OPINION: Britanny’s sudden change of heart
Did Brittany Maynard die freely and without coercion of any kind?
Did Brittany Maynard die freely and without coercion of any kind? This is the question that must be asked after this attractive 29-year-old woman with a brain tumour announced earlier in the week that she would probably postpone the assisted suicide she had planned for Saturday, November 1.
“I still feel good enough, and I still have enough joy — and I still laugh and smile with my friends and my family enough — that it doesn’t seem like the right time right now,” she said in a YouTube video.
Sometime, yes, but not as scheduled.
Early in October Brittany had appeared in a YouTube video in which she announced that she would take advantage of Oregon’s Death with Dignity Act. She would end her life with a lethal dose of barbiturates which had been prescribed by her doctor. It was a stunning piece of cinematography and in the last month more than 10 million people have viewed it.
Her last-minute decision to postpone her death must have been a bitter pill for Compassion & Choices, America’s best-known assisted suicide lobby group. It had had used Brittany as a poster girl in its campaign for legalisation.
The superbly crafted video which launched “the Brittany Maynard Fund” was directed by Dustin Hoffman’s daughter Allie, a well-known Hollywood figure who runs a New York public relations firm. She put together a multi-platform media campaign called Twenty Nine Years. A professional story-telling consultant was employed to create the video. The celebrity magazines, the glossy women’s magazines and the major newspapers were provided with photos and interviews. She was interviewed on national television. C&C had a lot riding on the Brittany Maynard story.
Many of C&C’s directors and advisors are well-known Americans, including Ram Dass, a drug-tripping Harvard psychology professor turned spiritual guru; Olympia Dukakis, the Oscar-winning actress; and Judith Krantz, the romance novelist.
But they are nearly all in their 60s, 70s and 80s. Here was a winsome and articulate woman in her 20s, a woman who had attracted international media attention by setting a firm date for her assisted suicide, a woman who was a shining icon of everything they were fighting for.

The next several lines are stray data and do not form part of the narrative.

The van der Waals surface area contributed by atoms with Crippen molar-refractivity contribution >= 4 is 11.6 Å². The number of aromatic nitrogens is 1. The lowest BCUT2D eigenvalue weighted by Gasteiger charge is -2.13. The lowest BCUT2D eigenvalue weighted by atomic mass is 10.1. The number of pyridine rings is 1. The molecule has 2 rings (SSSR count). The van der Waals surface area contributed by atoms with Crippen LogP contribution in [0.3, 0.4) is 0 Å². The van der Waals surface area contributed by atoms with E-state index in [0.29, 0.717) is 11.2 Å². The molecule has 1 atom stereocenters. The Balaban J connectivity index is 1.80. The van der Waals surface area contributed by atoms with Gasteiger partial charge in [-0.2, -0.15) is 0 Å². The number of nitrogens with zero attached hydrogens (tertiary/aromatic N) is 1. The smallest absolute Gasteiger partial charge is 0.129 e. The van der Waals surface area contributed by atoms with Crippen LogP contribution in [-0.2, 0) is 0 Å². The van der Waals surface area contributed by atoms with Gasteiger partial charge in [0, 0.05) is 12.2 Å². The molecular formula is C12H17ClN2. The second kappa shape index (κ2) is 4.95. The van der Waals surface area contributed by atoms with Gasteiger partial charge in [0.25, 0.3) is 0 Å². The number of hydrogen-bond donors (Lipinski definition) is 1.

And then she told the whole world that she had stepped back from the cliff’s edge. Even the timing was terrible from a public relations point of view. After all, in less than three weeks she would celebrate her 30th birthday. Her media value would depreciate overnight.
And then, quite unexpectedly, came good news, a C&C Facebook post on Monday: “We’re sad to announce the passing of a dear and wonderful woman, Brittany Maynard. She passed peacefully in her bed surrounded by close family and loved ones.” She had died on Saturday, on schedule.
This could be the opening for a Kay Scarpetta novel. Woman says she will die; woman says she won’t die; woman dies.
How can anyone now be sure that Brittany died freely? What was going on behind the scenes? Did she die surrounded by friends who were sobbing or by friends looking at their watches? How can anyone be sure that intense moral pressure was not placed on Brittany not to break her word and not to disappoint those wonderful people who had made her famous?
We can be reasonably confident that everything about Brittany’s death was aboveboard. C&C plays by the book, unlike some other assisted suicide groups in the US.
But one of the problems with assisted suicide is that the principal witness is no longer with us. We can be reasonably confident — but we can never be certain.
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